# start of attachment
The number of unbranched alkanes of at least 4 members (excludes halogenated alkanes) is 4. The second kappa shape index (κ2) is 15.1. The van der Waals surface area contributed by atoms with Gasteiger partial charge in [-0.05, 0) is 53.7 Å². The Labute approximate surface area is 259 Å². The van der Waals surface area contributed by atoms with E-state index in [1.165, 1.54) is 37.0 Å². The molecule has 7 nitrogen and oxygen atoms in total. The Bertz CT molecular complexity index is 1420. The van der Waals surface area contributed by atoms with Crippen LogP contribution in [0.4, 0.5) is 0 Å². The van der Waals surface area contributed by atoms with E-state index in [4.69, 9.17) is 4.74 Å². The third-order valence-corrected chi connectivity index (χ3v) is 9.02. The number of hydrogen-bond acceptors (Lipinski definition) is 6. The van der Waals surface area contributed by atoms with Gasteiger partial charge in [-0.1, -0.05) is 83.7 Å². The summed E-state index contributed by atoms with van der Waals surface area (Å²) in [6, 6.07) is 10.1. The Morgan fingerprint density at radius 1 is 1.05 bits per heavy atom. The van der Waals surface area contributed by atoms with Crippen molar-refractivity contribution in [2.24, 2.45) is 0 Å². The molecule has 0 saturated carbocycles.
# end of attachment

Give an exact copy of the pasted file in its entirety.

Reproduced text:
The number of unbranched alkanes of at least 4 members (excludes halogenated alkanes) is 4. The second kappa shape index (κ2) is 15.1. The van der Waals surface area contributed by atoms with Gasteiger partial charge in [-0.05, 0) is 53.7 Å². The Labute approximate surface area is 259 Å². The van der Waals surface area contributed by atoms with E-state index in [1.165, 1.54) is 37.0 Å². The molecule has 7 nitrogen and oxygen atoms in total. The Bertz CT molecular complexity index is 1420. The van der Waals surface area contributed by atoms with Crippen LogP contribution in [0.4, 0.5) is 0 Å². The van der Waals surface area contributed by atoms with E-state index in [4.69, 9.17) is 4.74 Å². The third-order valence-corrected chi connectivity index (χ3v) is 9.02. The number of hydrogen-bond acceptors (Lipinski definition) is 6. The van der Waals surface area contributed by atoms with Gasteiger partial charge in [-0.1, -0.05) is 83.7 Å². The summed E-state index contributed by atoms with van der Waals surface area (Å²) in [6, 6.07) is 10.1. The Morgan fingerprint density at radius 1 is 1.05 bits per heavy atom. The van der Waals surface area contributed by atoms with Crippen molar-refractivity contribution in [2.24, 2.45) is 0 Å². The molecule has 0 saturated carbocycles.